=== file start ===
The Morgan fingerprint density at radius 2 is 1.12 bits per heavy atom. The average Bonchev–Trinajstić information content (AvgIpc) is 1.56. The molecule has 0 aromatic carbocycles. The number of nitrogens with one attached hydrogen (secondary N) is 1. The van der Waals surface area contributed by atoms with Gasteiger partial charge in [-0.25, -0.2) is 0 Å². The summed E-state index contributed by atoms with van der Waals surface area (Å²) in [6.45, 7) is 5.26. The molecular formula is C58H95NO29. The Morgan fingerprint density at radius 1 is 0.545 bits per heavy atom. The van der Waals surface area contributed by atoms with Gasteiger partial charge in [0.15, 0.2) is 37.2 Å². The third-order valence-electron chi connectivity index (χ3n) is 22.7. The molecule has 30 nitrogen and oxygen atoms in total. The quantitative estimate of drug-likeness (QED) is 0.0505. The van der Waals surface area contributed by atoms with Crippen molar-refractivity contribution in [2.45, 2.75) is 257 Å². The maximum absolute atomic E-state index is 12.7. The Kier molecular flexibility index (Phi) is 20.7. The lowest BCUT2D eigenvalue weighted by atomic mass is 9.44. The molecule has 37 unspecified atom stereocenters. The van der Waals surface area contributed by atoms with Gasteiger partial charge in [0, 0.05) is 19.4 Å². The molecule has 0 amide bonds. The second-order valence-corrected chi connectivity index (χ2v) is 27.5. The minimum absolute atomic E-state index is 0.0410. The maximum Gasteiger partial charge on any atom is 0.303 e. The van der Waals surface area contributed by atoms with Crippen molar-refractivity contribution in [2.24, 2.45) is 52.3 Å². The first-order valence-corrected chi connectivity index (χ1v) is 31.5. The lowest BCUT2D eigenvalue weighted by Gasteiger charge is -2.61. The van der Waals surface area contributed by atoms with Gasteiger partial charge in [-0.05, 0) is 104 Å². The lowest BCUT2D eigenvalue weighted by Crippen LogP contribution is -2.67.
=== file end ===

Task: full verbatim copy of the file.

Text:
The Morgan fingerprint density at radius 2 is 1.12 bits per heavy atom. The average Bonchev–Trinajstić information content (AvgIpc) is 1.56. The molecule has 0 aromatic carbocycles. The number of nitrogens with one attached hydrogen (secondary N) is 1. The van der Waals surface area contributed by atoms with Gasteiger partial charge in [-0.25, -0.2) is 0 Å². The summed E-state index contributed by atoms with van der Waals surface area (Å²) in [6.45, 7) is 5.26. The molecular formula is C58H95NO29. The Morgan fingerprint density at radius 1 is 0.545 bits per heavy atom. The van der Waals surface area contributed by atoms with Gasteiger partial charge in [0.15, 0.2) is 37.2 Å². The third-order valence-electron chi connectivity index (χ3n) is 22.7. The molecule has 30 nitrogen and oxygen atoms in total. The quantitative estimate of drug-likeness (QED) is 0.0505. The van der Waals surface area contributed by atoms with Crippen molar-refractivity contribution in [2.45, 2.75) is 257 Å². The maximum absolute atomic E-state index is 12.7. The Kier molecular flexibility index (Phi) is 20.7. The lowest BCUT2D eigenvalue weighted by atomic mass is 9.44. The molecule has 37 unspecified atom stereocenters. The van der Waals surface area contributed by atoms with Gasteiger partial charge in [0, 0.05) is 19.4 Å². The molecule has 0 amide bonds. The second-order valence-corrected chi connectivity index (χ2v) is 27.5. The minimum absolute atomic E-state index is 0.0410. The maximum Gasteiger partial charge on any atom is 0.303 e. The van der Waals surface area contributed by atoms with Crippen molar-refractivity contribution in [2.24, 2.45) is 52.3 Å². The first-order valence-corrected chi connectivity index (χ1v) is 31.5. The lowest BCUT2D eigenvalue weighted by Gasteiger charge is -2.61. The van der Waals surface area contributed by atoms with Gasteiger partial charge in [-0.05, 0) is 104 Å². The lowest BCUT2D eigenvalue weighted by Crippen LogP contribution is -2.67.